LinkedIn is so important for job seekers that I felt it’s worth looking at the platform from a different angle this week. The world has been changing unpredictably since the start of our new decade. LinkedIn is changing, too, so if you haven’t updated your profile since the pandemic began, it’s time to take a fresh look.
And if you don’t have a LinkedIn profile at all, it’s also time to start setting one up. You may want to open your LinkedIn profile in another tab as you peruse the following ideas:
- It’s not an online resume or job application,
- New sections and functions offer new promotional opportunities you can take advantage of,
- Employers are here, and
- Your profile can enhance your credibility at your current position.
As usual, my tips on this page are just a starting point. LinkedIn has grown into a sophisticated social media platform with many nuances—and it changes constantly.
Your LinkedIn profile page is not an online resume or job application.
Many profiles I open appear to have resume sections copied-and pasted into the dialogue boxes. This seemed like a good strategy 10 or 15 years ago, and it’s still a tempting way to get a quick start on the site if you’ve never used it and just got a pink slip this morning. It’s also ineffective.
A blank LinkedIn profile looks like an electronic resume or online job application when you open it because it has sections for your contact info, headline, summary, work experience, certifications, education, and other activities. Employers advertise jobs on LinkedIn and accept applications on the site, so you can use it as a job board. You will miss out on opportunities, though, if you treat LinkedIn as just another job posting site.
LinkedIn is a social media site, and not just a job board. That means your profile should be designed as a social media home page or profile, and not a job application. The best practice is to write it in a first-person, conversational style, and not in the terse business style we are accustomed to using on resumes.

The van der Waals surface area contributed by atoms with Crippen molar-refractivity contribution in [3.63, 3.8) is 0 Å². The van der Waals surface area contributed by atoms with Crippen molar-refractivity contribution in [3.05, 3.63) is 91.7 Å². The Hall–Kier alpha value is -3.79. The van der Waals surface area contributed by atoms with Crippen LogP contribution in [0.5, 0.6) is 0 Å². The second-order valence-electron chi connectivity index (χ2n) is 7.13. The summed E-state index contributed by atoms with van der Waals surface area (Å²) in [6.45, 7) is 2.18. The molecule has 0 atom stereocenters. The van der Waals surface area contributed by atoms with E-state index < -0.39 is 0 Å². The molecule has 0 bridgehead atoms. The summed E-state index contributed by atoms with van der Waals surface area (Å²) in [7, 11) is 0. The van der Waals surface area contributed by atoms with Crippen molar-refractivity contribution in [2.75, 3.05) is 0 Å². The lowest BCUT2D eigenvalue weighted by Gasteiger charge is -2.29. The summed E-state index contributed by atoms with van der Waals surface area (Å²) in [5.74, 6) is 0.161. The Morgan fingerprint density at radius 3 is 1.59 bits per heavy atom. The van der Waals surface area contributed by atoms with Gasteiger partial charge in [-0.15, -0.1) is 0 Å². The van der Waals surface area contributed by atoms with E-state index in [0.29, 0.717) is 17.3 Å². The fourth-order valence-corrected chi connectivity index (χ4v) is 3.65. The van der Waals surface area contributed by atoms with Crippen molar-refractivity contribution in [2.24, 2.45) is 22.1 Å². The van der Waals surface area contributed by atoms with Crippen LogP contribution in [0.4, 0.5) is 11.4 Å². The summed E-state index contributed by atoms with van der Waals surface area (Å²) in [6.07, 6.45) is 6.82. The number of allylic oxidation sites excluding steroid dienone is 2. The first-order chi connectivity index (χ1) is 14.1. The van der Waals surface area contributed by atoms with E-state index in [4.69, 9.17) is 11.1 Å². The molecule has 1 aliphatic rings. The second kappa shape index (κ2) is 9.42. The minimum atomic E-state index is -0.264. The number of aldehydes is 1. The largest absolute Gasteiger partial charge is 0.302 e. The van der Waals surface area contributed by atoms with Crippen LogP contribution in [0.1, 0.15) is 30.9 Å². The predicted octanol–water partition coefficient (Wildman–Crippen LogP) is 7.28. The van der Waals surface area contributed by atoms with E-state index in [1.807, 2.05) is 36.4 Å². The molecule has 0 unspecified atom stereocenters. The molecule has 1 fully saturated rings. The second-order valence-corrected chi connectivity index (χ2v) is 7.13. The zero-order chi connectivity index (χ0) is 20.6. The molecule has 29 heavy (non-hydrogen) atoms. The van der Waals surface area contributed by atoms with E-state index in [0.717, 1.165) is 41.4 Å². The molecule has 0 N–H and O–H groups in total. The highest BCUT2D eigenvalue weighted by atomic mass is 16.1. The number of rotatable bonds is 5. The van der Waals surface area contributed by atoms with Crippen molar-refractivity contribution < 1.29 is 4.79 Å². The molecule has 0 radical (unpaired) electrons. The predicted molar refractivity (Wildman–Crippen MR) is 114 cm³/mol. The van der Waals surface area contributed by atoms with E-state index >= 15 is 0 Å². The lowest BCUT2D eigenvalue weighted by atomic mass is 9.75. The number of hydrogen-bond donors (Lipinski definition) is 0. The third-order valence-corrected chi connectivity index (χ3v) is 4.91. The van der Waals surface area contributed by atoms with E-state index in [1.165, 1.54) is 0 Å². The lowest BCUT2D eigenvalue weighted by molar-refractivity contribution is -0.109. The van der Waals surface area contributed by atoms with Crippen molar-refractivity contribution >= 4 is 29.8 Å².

Furthermore, you should enliven the profile by adding relevant images, including a professional headshot, and other visual content related to your job target or business.
New sections and functions offer new opportunities.
LinkedIn features and functions come and go, so you may find some surprises if you haven’t used the platform in some time. For example, you cannot add media to your “About” section, once known as the Summary, anymore. Instead, there is a “Featured” section where you can highlight posts and upload media.
Last week, we pointed out other relatively new features, including the ability to upload a 10-second audio clip from your smartphone so those visiting your profile can hear the way your name is pronounced. It’s enough time to sneak in a few words about your job target, too.
You can also upload your elevator pitch to your introduction. LinkedIn is rolling out a video introduction function that allows members to upload 30-second videos from their phones. You have access to the feature if a purple ring appears around your profile photo. Your profile may include a similar “cover story” feature if you don’t have the new video intro feature yet.
At a minimum, upload a professional headshot to your profile if you do not have one on your profile now. Profiles with headshots, according to LinkedIn, get at least 20 times more views than profiles without headshots. So you can improve profile engagement even if you are not comfortable adding video.
it’s not necessary to have headshots done by a professional photographer. Smartphone cameras are good enough for the job.
We’ll address LinkedIn video features in future posts as they roll-out, and as we learn more about these features.
Employers are on LinkedIn.
The reason most job seekers go on LinkedIn is because that’s where the employers are. According to LinkedIn about 55 million companies are on their site. At least 84% of recruiters use LinkedIn.
Of course, you’ll be interested in a small subset of those companies. Those companies may not be hiring people with your expertise right now. It does not matter.
LinkedIn will help you connect with companies you want to work for even if these companies do not have opportunities now. An excellent way to seek work is to create a list of target companies, and then identify people in those companies that may be willing to speak with you and help you out. Your network on LinkedIn makes this part easy by identifying people in your network that work for the company when you open its LinkedIn company page. Then you can message those people via LinkedIn using text, audio, or video and arrange times to chat. You no longer have to call everyone in your personal phonebook and then ask them where they work now. This is a powerful timesaver.
This brings us back to the concept of engaging connections on LinkedIn. LinkedIn can only help you connect with people at your target companies if you have built a LinkedIn network in advance. In other words, the power of LinkedIn’s company database will only work for you if you develop your own database of LinkedIn members.
Enhance your credibility at work now.
You will benefit from refreshing your profile in 2022 even if you are not looking for work now. For example, if you work in purchasing or payables functions, you can find the key players at your suppliers on LinkedIn and establish connections with them. LinkedIn also offers specific tools for B2B salespeople that need to identify contacts in their target companies. If you take the opportunity to use LinkedIn for your current role you will be one step ahead when you need to do a job search. You’ll already have a profile and a network of people in your industry.